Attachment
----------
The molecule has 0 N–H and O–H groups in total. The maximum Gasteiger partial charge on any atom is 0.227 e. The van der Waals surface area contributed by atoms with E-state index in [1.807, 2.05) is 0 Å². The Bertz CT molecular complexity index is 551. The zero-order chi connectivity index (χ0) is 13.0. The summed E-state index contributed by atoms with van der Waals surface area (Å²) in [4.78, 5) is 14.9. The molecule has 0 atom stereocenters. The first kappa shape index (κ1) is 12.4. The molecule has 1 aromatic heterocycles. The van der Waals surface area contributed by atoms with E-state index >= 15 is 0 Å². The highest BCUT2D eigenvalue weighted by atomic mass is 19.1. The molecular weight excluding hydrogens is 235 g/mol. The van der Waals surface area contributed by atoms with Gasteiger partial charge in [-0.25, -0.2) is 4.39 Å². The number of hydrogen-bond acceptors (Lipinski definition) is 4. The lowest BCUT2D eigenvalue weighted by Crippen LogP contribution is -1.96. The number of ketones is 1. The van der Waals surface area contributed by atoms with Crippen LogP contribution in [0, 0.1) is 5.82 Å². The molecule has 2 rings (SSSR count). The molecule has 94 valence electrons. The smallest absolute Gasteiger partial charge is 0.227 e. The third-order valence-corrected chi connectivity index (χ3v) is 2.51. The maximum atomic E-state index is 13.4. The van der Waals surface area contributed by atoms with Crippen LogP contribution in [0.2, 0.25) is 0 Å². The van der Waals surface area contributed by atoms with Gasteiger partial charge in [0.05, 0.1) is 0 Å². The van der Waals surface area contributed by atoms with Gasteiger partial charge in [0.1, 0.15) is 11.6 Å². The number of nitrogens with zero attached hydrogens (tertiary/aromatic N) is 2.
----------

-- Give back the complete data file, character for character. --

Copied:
The molecule has 0 N–H and O–H groups in total. The maximum Gasteiger partial charge on any atom is 0.227 e. The van der Waals surface area contributed by atoms with E-state index in [1.807, 2.05) is 0 Å². The Bertz CT molecular complexity index is 551. The zero-order chi connectivity index (χ0) is 13.0. The summed E-state index contributed by atoms with van der Waals surface area (Å²) in [4.78, 5) is 14.9. The molecule has 0 atom stereocenters. The first kappa shape index (κ1) is 12.4. The molecule has 1 aromatic heterocycles. The van der Waals surface area contributed by atoms with E-state index >= 15 is 0 Å². The highest BCUT2D eigenvalue weighted by atomic mass is 19.1. The molecular weight excluding hydrogens is 235 g/mol. The van der Waals surface area contributed by atoms with Gasteiger partial charge in [-0.25, -0.2) is 4.39 Å². The number of hydrogen-bond acceptors (Lipinski definition) is 4. The lowest BCUT2D eigenvalue weighted by Crippen LogP contribution is -1.96. The number of ketones is 1. The van der Waals surface area contributed by atoms with Crippen LogP contribution in [0, 0.1) is 5.82 Å². The molecule has 2 rings (SSSR count). The molecule has 94 valence electrons. The smallest absolute Gasteiger partial charge is 0.227 e. The third-order valence-corrected chi connectivity index (χ3v) is 2.51. The maximum atomic E-state index is 13.4. The van der Waals surface area contributed by atoms with Crippen LogP contribution in [0.2, 0.25) is 0 Å². The van der Waals surface area contributed by atoms with Gasteiger partial charge in [0.05, 0.1) is 0 Å². The van der Waals surface area contributed by atoms with Gasteiger partial charge in [0.1, 0.15) is 11.6 Å². The number of nitrogens with zero attached hydrogens (tertiary/aromatic N) is 2.